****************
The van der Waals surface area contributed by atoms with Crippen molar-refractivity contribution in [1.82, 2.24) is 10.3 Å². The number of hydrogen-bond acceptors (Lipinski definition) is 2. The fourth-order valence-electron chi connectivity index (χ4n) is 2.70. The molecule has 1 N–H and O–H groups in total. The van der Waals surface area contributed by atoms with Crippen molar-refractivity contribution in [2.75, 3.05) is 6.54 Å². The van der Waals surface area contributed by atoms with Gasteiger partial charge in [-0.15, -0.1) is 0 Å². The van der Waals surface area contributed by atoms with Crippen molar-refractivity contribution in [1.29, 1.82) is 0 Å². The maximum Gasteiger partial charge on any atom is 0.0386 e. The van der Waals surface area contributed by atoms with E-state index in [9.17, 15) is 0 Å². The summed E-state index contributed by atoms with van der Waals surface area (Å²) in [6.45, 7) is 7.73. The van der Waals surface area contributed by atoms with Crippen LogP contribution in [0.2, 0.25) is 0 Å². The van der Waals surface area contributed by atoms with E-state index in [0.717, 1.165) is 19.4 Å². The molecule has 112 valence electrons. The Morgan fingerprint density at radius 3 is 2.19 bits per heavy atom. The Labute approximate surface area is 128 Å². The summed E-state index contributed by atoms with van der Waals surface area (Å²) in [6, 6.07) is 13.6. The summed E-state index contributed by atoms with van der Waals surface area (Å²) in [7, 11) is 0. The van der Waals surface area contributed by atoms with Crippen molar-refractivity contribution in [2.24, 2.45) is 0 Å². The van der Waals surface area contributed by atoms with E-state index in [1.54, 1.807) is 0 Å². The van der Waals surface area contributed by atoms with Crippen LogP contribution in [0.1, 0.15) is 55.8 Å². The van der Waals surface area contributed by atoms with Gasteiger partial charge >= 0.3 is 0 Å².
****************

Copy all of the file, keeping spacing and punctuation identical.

The van der Waals surface area contributed by atoms with Crippen molar-refractivity contribution in [1.82, 2.24) is 10.3 Å². The number of hydrogen-bond acceptors (Lipinski definition) is 2. The fourth-order valence-electron chi connectivity index (χ4n) is 2.70. The molecule has 1 N–H and O–H groups in total. The van der Waals surface area contributed by atoms with Crippen molar-refractivity contribution in [2.75, 3.05) is 6.54 Å². The van der Waals surface area contributed by atoms with Gasteiger partial charge in [-0.15, -0.1) is 0 Å². The van der Waals surface area contributed by atoms with Crippen molar-refractivity contribution in [1.29, 1.82) is 0 Å². The maximum Gasteiger partial charge on any atom is 0.0386 e. The van der Waals surface area contributed by atoms with E-state index in [9.17, 15) is 0 Å². The summed E-state index contributed by atoms with van der Waals surface area (Å²) in [6.45, 7) is 7.73. The van der Waals surface area contributed by atoms with Crippen LogP contribution in [0.2, 0.25) is 0 Å². The van der Waals surface area contributed by atoms with E-state index in [0.717, 1.165) is 19.4 Å². The molecule has 112 valence electrons. The Morgan fingerprint density at radius 3 is 2.19 bits per heavy atom. The Labute approximate surface area is 128 Å². The summed E-state index contributed by atoms with van der Waals surface area (Å²) in [6, 6.07) is 13.6. The summed E-state index contributed by atoms with van der Waals surface area (Å²) in [7, 11) is 0. The van der Waals surface area contributed by atoms with Crippen molar-refractivity contribution in [2.24, 2.45) is 0 Å². The van der Waals surface area contributed by atoms with E-state index in [1.54, 1.807) is 0 Å². The van der Waals surface area contributed by atoms with Crippen LogP contribution in [0.1, 0.15) is 55.8 Å². The van der Waals surface area contributed by atoms with Gasteiger partial charge >= 0.3 is 0 Å².